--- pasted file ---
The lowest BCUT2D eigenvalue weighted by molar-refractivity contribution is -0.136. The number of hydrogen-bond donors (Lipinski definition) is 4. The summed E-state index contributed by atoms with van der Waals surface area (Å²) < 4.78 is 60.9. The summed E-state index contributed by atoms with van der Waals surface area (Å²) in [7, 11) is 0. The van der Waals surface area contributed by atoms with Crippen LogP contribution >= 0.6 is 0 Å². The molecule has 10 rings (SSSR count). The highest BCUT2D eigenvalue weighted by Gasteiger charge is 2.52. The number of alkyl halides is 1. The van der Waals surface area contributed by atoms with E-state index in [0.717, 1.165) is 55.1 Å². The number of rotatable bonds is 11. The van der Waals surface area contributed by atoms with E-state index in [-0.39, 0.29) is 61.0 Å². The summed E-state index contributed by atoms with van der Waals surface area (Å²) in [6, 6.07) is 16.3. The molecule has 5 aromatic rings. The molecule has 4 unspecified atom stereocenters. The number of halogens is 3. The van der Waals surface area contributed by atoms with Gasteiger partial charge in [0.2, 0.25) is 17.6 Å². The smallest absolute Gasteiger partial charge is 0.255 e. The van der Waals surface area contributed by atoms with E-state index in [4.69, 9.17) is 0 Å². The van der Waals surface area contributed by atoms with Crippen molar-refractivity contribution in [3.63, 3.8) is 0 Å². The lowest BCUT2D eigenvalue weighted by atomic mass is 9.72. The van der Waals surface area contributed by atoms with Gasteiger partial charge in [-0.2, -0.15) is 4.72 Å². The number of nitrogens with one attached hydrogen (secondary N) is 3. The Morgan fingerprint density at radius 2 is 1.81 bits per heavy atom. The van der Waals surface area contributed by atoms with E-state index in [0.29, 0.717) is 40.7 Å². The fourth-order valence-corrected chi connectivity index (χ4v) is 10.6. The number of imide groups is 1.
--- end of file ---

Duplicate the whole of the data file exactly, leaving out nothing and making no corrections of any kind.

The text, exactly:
The lowest BCUT2D eigenvalue weighted by molar-refractivity contribution is -0.136. The number of hydrogen-bond donors (Lipinski definition) is 4. The summed E-state index contributed by atoms with van der Waals surface area (Å²) < 4.78 is 60.9. The summed E-state index contributed by atoms with van der Waals surface area (Å²) in [7, 11) is 0. The van der Waals surface area contributed by atoms with Crippen LogP contribution >= 0.6 is 0 Å². The molecule has 10 rings (SSSR count). The highest BCUT2D eigenvalue weighted by Gasteiger charge is 2.52. The number of alkyl halides is 1. The van der Waals surface area contributed by atoms with E-state index in [0.717, 1.165) is 55.1 Å². The number of rotatable bonds is 11. The van der Waals surface area contributed by atoms with E-state index in [-0.39, 0.29) is 61.0 Å². The summed E-state index contributed by atoms with van der Waals surface area (Å²) in [6, 6.07) is 16.3. The molecule has 5 aromatic rings. The molecule has 4 unspecified atom stereocenters. The number of halogens is 3. The van der Waals surface area contributed by atoms with Gasteiger partial charge in [0.2, 0.25) is 17.6 Å². The smallest absolute Gasteiger partial charge is 0.255 e. The van der Waals surface area contributed by atoms with E-state index in [4.69, 9.17) is 0 Å². The van der Waals surface area contributed by atoms with Crippen molar-refractivity contribution in [3.63, 3.8) is 0 Å². The lowest BCUT2D eigenvalue weighted by atomic mass is 9.72. The van der Waals surface area contributed by atoms with Gasteiger partial charge in [-0.2, -0.15) is 4.72 Å². The number of nitrogens with one attached hydrogen (secondary N) is 3. The Morgan fingerprint density at radius 2 is 1.81 bits per heavy atom. The van der Waals surface area contributed by atoms with E-state index in [0.29, 0.717) is 40.7 Å². The fourth-order valence-corrected chi connectivity index (χ4v) is 10.6. The number of imide groups is 1.